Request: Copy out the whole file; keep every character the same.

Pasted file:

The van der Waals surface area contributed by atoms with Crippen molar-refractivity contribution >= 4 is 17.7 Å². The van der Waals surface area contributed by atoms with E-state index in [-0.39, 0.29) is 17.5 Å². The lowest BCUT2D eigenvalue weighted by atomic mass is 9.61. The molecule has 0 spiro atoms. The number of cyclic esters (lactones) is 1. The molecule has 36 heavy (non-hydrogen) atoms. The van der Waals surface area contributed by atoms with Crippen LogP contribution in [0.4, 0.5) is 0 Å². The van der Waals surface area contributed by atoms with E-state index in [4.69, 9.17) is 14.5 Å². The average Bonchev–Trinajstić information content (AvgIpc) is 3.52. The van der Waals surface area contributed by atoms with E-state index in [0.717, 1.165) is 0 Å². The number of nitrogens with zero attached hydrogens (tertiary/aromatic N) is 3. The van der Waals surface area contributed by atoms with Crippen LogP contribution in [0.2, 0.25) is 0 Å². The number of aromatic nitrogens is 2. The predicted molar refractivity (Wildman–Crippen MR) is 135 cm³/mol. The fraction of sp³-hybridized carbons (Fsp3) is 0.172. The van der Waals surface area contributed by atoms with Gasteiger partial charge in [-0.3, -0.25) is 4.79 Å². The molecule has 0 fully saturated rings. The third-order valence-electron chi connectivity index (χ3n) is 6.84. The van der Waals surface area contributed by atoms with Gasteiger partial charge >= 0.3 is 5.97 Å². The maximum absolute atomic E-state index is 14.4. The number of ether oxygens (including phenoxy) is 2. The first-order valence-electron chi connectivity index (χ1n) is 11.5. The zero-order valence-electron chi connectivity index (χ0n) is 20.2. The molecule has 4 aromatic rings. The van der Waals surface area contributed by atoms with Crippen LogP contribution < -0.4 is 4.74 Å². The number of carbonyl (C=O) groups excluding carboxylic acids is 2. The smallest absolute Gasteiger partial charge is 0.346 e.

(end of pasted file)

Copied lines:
The van der Waals surface area contributed by atoms with Crippen molar-refractivity contribution >= 4 is 17.7 Å². The van der Waals surface area contributed by atoms with E-state index in [-0.39, 0.29) is 17.5 Å². The lowest BCUT2D eigenvalue weighted by atomic mass is 9.61. The molecule has 0 spiro atoms. The number of cyclic esters (lactones) is 1. The molecule has 36 heavy (non-hydrogen) atoms. The van der Waals surface area contributed by atoms with Crippen LogP contribution in [0.4, 0.5) is 0 Å². The van der Waals surface area contributed by atoms with E-state index in [4.69, 9.17) is 14.5 Å². The average Bonchev–Trinajstić information content (AvgIpc) is 3.52. The van der Waals surface area contributed by atoms with E-state index in [0.717, 1.165) is 0 Å². The number of nitrogens with zero attached hydrogens (tertiary/aromatic N) is 3. The van der Waals surface area contributed by atoms with Crippen LogP contribution in [0.2, 0.25) is 0 Å². The number of aromatic nitrogens is 2. The predicted molar refractivity (Wildman–Crippen MR) is 135 cm³/mol. The fraction of sp³-hybridized carbons (Fsp3) is 0.172. The van der Waals surface area contributed by atoms with Gasteiger partial charge in [-0.3, -0.25) is 4.79 Å². The molecule has 0 fully saturated rings. The third-order valence-electron chi connectivity index (χ3n) is 6.84. The van der Waals surface area contributed by atoms with Gasteiger partial charge >= 0.3 is 5.97 Å². The maximum absolute atomic E-state index is 14.4. The number of ether oxygens (including phenoxy) is 2. The first-order valence-electron chi connectivity index (χ1n) is 11.5. The zero-order valence-electron chi connectivity index (χ0n) is 20.2. The molecule has 4 aromatic rings. The van der Waals surface area contributed by atoms with Crippen LogP contribution < -0.4 is 4.74 Å². The number of carbonyl (C=O) groups excluding carboxylic acids is 2. The smallest absolute Gasteiger partial charge is 0.346 e.